We had been to a club, and we were going home to where we were being put up. It was up this steep hill, above the bombed-out Winter Olympic Stadium, just torched, and then next to that was a maternity hospital, and that had been torched. So we were overlooking the ruins of these two facilities, from the top of the hill, in the full moonlight, in the snow. If you can imagine. The cab couldn’t get up the hill, because the road was all icy. So he let us out, and we were walking up to where we were staying. And he turned around and looked at this devastation all around us, and said, “Ah, the smell of blood on snow. It’s so Tolstoy, I love it! If I could create a scent for the 21st-century, I would call it ‘Forgiveness.’”
And I remembered that, and when I got back I went to work on creating a line of cosmetics that was based on that offhanded remark. A remark that was full of irony, the night that he made that we were in Sarajevo.
I think I got that quote right. I might’ve had it wrong. But essentially he was just saying that the devastation required a new perfume, and it should be called “Forgiveness.”
Charlie: Frank Kozik is a San Francisco lowbrow artist, who started out as a poster-maker for rock ‘n roll concerts. He graduated to toys now. He puts out a lot of plastic toys that are made in Japan and China.
He did this thing called a “dunny,” a smoking bunny, that’s kind of pneumatic-looking. It has no features, except for a cigarette stuck in its mouth, two ears, and this crazy body that doesn’t have any detail. It looked like a blimp.
And he was coming to town for this exhibition at the Roq La Rue Gallery and Kirsten Anderson, the director there, wanted to put us together. I thought that was a good idea because Frank had used a lot of Nazi imagery in his rock posters, these Day-Glo rock posters which came after the psychedelic rock posters from the Haight-Ashbury. They were just as great. A completely different sensibility, but they were just as graphically wonderful.
So I said, “Yeah, sure I’d love to show with Kozik.” So he came to town. He had a book he was flogging. And he had 100 little robot Hitlers that he had made out of plastic. He had some company in Japan do them for him, and they were lined up 10-deep on a wall, 10-high and 10-deep. And these kids were bringing these toys that they had gotten from this shop in New York that sells artist toys, called “Kid Robot,” that manufactured the smoking bunny.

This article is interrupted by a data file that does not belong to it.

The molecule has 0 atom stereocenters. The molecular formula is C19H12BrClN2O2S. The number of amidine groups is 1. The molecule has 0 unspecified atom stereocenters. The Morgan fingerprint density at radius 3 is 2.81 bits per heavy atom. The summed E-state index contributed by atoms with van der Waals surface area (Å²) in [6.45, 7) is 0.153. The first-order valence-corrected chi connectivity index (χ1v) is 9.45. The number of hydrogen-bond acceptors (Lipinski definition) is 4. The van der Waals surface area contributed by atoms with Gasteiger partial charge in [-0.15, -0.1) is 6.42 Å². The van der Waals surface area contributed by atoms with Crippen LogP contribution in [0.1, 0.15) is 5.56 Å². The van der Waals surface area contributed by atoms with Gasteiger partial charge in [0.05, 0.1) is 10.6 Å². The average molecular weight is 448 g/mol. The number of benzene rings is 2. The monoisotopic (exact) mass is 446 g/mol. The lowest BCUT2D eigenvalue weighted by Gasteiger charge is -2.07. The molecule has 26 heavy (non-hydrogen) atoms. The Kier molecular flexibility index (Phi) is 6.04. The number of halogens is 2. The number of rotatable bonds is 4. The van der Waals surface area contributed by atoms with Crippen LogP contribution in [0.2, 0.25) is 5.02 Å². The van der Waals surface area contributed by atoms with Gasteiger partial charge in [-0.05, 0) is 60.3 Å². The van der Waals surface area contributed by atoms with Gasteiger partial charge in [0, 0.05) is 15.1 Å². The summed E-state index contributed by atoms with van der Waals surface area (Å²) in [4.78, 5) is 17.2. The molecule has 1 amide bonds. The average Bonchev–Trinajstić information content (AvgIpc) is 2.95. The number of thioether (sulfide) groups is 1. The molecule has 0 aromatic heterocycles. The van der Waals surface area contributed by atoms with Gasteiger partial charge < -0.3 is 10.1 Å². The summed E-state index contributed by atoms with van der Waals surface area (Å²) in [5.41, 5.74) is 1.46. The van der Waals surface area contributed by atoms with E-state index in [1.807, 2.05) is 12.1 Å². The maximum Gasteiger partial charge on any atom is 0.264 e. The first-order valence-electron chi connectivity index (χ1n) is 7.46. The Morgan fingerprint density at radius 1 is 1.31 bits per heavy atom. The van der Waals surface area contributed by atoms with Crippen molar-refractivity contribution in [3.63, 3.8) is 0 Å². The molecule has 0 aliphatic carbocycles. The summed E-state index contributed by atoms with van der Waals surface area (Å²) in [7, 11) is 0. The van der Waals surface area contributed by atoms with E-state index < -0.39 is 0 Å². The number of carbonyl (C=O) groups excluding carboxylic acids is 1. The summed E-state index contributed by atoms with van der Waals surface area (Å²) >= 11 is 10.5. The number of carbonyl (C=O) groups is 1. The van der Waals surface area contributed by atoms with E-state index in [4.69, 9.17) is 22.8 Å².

I call it a “dunny,” but that’s not right. A “smorkin”! He calls this thing a smorkin. They wanted Frank to autograph it. So I knew he was coming, and I wanted to do a smoking bunny myself. I had a bunny mold that I had found in an abandoned ceramic hobby shop, and I just stuck a cigarette in it.
It’s an homage to Frank Kozik. For some reason, this damn thing has taken off. The two things that I sell the most of are hand grenades and smoking bunnies
Greg: And I’ve seen the combos, the bunny/grenade combos.
Charlie: Yeah, I put a grenade in the bunny’s hands. And sometimes the bunny has a hypodermic needle — that’s the “junkie bunny.” And sometimes it’s just sitting there smoking on its haunches. People just seem to like it, so I’ve sold not a “whole lot” of bunnies, but enough for me to be able to call it one of the more popular items that I’ve come up.
Greg: Well it’s an homage, not a theft.
Charlie: Yeah, right. It was an homage.
Charlie: Thanks a lot for asking me to participate. I like the Counter-Currents website, and I’m honored to be affiliated with it. I like your books too, I just read Revolution from Above .
Greg: That’s from Arktos
Greg: I think he’s really good. We’re bringing out a book of his very soon, Artists of the Right. So, I’m working on that as we speak, practically.